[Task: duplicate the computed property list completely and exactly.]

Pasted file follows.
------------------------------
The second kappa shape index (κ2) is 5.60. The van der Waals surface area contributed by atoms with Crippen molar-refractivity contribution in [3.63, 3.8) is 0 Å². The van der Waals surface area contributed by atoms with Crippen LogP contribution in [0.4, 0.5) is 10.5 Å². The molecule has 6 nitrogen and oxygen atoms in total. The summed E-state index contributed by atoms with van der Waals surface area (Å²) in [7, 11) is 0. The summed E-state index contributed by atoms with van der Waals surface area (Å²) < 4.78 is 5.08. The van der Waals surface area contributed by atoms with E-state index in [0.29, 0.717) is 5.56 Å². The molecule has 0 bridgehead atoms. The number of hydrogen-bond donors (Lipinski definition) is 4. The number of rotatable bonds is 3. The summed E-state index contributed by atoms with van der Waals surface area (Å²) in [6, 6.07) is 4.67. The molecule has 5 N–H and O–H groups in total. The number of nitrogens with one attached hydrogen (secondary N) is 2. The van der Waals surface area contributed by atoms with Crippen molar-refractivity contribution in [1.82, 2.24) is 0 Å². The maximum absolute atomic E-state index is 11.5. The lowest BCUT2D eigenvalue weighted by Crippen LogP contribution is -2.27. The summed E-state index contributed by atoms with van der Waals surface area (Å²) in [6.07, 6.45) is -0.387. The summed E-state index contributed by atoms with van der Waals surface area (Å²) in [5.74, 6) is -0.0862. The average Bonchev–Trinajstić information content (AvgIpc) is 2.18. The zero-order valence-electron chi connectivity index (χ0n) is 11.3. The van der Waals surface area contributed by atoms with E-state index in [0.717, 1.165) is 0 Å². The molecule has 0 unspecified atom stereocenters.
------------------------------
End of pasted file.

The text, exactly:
The second kappa shape index (κ2) is 5.60. The van der Waals surface area contributed by atoms with Crippen molar-refractivity contribution in [3.63, 3.8) is 0 Å². The van der Waals surface area contributed by atoms with Crippen LogP contribution in [0.4, 0.5) is 10.5 Å². The molecule has 6 nitrogen and oxygen atoms in total. The summed E-state index contributed by atoms with van der Waals surface area (Å²) in [7, 11) is 0. The summed E-state index contributed by atoms with van der Waals surface area (Å²) < 4.78 is 5.08. The van der Waals surface area contributed by atoms with E-state index in [0.29, 0.717) is 5.56 Å². The molecule has 0 bridgehead atoms. The number of hydrogen-bond donors (Lipinski definition) is 4. The number of rotatable bonds is 3. The summed E-state index contributed by atoms with van der Waals surface area (Å²) in [6, 6.07) is 4.67. The molecule has 5 N–H and O–H groups in total. The number of nitrogens with one attached hydrogen (secondary N) is 2. The van der Waals surface area contributed by atoms with Crippen molar-refractivity contribution in [1.82, 2.24) is 0 Å². The maximum absolute atomic E-state index is 11.5. The lowest BCUT2D eigenvalue weighted by Crippen LogP contribution is -2.27. The summed E-state index contributed by atoms with van der Waals surface area (Å²) in [6.07, 6.45) is -0.387. The summed E-state index contributed by atoms with van der Waals surface area (Å²) in [5.74, 6) is -0.0862. The average Bonchev–Trinajstić information content (AvgIpc) is 2.18. The zero-order valence-electron chi connectivity index (χ0n) is 11.3. The van der Waals surface area contributed by atoms with E-state index in [0.717, 1.165) is 0 Å². The molecule has 0 unspecified atom stereocenters.